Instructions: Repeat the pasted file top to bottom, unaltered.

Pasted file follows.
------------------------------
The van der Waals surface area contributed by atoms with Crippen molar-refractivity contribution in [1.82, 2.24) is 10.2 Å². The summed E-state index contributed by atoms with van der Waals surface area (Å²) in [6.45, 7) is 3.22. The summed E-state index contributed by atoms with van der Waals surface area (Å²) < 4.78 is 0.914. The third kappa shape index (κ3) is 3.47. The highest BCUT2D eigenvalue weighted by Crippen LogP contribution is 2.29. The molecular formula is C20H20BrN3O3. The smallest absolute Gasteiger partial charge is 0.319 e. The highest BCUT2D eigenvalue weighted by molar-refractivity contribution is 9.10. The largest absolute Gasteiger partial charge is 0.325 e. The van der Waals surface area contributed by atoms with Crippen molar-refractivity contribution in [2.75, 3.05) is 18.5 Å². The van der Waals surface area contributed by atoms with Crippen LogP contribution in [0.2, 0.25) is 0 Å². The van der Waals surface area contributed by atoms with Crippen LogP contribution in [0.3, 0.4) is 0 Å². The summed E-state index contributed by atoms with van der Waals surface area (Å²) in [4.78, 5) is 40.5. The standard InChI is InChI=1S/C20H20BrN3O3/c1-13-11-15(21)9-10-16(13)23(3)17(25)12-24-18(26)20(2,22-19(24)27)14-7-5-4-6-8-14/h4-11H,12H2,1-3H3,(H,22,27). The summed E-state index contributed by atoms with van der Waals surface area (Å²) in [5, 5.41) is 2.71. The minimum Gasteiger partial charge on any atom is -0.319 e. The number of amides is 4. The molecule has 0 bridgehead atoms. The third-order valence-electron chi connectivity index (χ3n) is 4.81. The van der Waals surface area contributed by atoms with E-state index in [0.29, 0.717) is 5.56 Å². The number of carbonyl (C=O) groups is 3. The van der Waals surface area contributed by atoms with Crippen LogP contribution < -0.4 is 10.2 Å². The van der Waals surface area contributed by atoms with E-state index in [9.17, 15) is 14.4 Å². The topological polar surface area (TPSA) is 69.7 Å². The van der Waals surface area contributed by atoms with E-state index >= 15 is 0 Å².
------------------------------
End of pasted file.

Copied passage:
The van der Waals surface area contributed by atoms with Crippen molar-refractivity contribution in [1.82, 2.24) is 10.2 Å². The summed E-state index contributed by atoms with van der Waals surface area (Å²) in [6.45, 7) is 3.22. The summed E-state index contributed by atoms with van der Waals surface area (Å²) < 4.78 is 0.914. The third kappa shape index (κ3) is 3.47. The highest BCUT2D eigenvalue weighted by Crippen LogP contribution is 2.29. The molecular formula is C20H20BrN3O3. The smallest absolute Gasteiger partial charge is 0.319 e. The highest BCUT2D eigenvalue weighted by molar-refractivity contribution is 9.10. The largest absolute Gasteiger partial charge is 0.325 e. The van der Waals surface area contributed by atoms with Crippen molar-refractivity contribution in [2.75, 3.05) is 18.5 Å². The van der Waals surface area contributed by atoms with Crippen LogP contribution in [0.2, 0.25) is 0 Å². The van der Waals surface area contributed by atoms with Crippen LogP contribution in [0.3, 0.4) is 0 Å². The summed E-state index contributed by atoms with van der Waals surface area (Å²) in [4.78, 5) is 40.5. The standard InChI is InChI=1S/C20H20BrN3O3/c1-13-11-15(21)9-10-16(13)23(3)17(25)12-24-18(26)20(2,22-19(24)27)14-7-5-4-6-8-14/h4-11H,12H2,1-3H3,(H,22,27). The summed E-state index contributed by atoms with van der Waals surface area (Å²) in [5, 5.41) is 2.71. The minimum Gasteiger partial charge on any atom is -0.319 e. The number of amides is 4. The molecule has 0 bridgehead atoms. The third-order valence-electron chi connectivity index (χ3n) is 4.81. The van der Waals surface area contributed by atoms with E-state index in [0.29, 0.717) is 5.56 Å². The number of carbonyl (C=O) groups is 3. The van der Waals surface area contributed by atoms with Crippen LogP contribution < -0.4 is 10.2 Å². The van der Waals surface area contributed by atoms with E-state index in [9.17, 15) is 14.4 Å². The topological polar surface area (TPSA) is 69.7 Å². The van der Waals surface area contributed by atoms with E-state index >= 15 is 0 Å².